In "The Geographical Processes behind Innovation: A Europe-United States Comparative Analysis " Riccardo Crescenzi, Andres Rodriguez-Pose, and Michael Storper look at the question of whether or not the spatial distribution of innovative factors can explain the "innovation gap" between the U.S. and Europe.
Among their findings:
The higher mobility of capital, population, and knowledge in the US not only promotes the agglomeration of research activity in specific areas of the country but also enables a variety of territorial mechanisms to fully exploit local innovative activities and (informational) synergies. In the European Union, in contrast, imperfect market integration, and institutional and cultural barriers across the continent prevent innovative agents from maximising the benefits from external economies and localised interactions, but compensatory forms of geographical process may be emerging in concert with further European integration.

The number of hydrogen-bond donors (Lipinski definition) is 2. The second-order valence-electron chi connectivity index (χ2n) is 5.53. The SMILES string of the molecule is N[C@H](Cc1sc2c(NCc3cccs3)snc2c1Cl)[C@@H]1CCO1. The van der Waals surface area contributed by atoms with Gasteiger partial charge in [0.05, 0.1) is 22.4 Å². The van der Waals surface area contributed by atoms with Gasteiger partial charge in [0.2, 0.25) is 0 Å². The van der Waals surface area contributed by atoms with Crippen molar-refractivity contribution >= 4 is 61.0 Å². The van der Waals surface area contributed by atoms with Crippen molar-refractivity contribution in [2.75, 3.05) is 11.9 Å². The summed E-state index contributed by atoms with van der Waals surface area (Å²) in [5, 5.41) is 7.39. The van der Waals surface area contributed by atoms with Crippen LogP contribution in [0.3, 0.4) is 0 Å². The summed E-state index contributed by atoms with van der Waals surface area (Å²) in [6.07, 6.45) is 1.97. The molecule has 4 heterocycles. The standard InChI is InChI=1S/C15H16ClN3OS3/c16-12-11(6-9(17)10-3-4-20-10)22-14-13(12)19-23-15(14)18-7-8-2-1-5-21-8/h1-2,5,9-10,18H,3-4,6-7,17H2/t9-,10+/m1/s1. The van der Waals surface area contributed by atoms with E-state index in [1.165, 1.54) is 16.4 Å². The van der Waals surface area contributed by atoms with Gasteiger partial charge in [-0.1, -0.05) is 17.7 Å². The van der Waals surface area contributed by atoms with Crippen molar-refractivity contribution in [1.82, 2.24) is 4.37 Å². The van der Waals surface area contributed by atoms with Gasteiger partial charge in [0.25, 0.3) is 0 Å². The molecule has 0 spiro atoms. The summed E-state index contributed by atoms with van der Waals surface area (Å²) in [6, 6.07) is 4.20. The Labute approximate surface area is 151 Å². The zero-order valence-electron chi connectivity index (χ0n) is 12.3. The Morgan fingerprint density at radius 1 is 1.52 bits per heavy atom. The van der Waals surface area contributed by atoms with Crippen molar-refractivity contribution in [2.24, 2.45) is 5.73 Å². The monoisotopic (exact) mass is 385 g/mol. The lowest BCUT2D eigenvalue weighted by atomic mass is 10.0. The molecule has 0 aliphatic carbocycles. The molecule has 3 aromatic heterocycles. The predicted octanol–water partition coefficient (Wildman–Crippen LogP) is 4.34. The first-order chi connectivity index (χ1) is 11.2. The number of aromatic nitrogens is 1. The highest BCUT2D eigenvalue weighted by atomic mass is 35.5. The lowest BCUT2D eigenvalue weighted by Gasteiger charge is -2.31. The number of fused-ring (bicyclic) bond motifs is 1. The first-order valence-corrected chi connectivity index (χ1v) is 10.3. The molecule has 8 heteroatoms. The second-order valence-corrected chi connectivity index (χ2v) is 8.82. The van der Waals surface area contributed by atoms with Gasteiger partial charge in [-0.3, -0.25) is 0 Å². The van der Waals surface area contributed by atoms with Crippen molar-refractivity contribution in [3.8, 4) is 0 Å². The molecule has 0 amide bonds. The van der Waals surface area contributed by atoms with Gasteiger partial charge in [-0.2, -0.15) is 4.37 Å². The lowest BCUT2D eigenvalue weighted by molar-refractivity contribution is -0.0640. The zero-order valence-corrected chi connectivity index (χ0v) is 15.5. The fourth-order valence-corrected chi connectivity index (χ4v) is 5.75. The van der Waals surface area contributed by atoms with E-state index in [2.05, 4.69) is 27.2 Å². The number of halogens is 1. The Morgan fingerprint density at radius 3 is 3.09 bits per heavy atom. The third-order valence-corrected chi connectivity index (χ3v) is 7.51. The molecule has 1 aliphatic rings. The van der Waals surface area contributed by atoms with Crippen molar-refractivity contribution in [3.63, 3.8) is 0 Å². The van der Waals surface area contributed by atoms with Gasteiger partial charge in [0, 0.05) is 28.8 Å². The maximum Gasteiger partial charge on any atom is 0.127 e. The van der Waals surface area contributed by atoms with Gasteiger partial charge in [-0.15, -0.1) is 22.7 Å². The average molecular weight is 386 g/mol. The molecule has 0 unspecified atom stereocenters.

(Full version of their academic working paper is available here.)
So, all these highly mobile Creative workers aren't just moving to find a better music scene and the ultimate tekka maki. It turns out all that mobility helps to cross-pollenate the innovation process -- all the more reason that regional openness, tolerance, and low barriers to entry are important drivers to regional growth and prosperity. (See Florida & Gates, "Technology and Tolerance: The Importance of Diversity to High-Technology Growth" from 2001.)
posted by Kevin Stolarick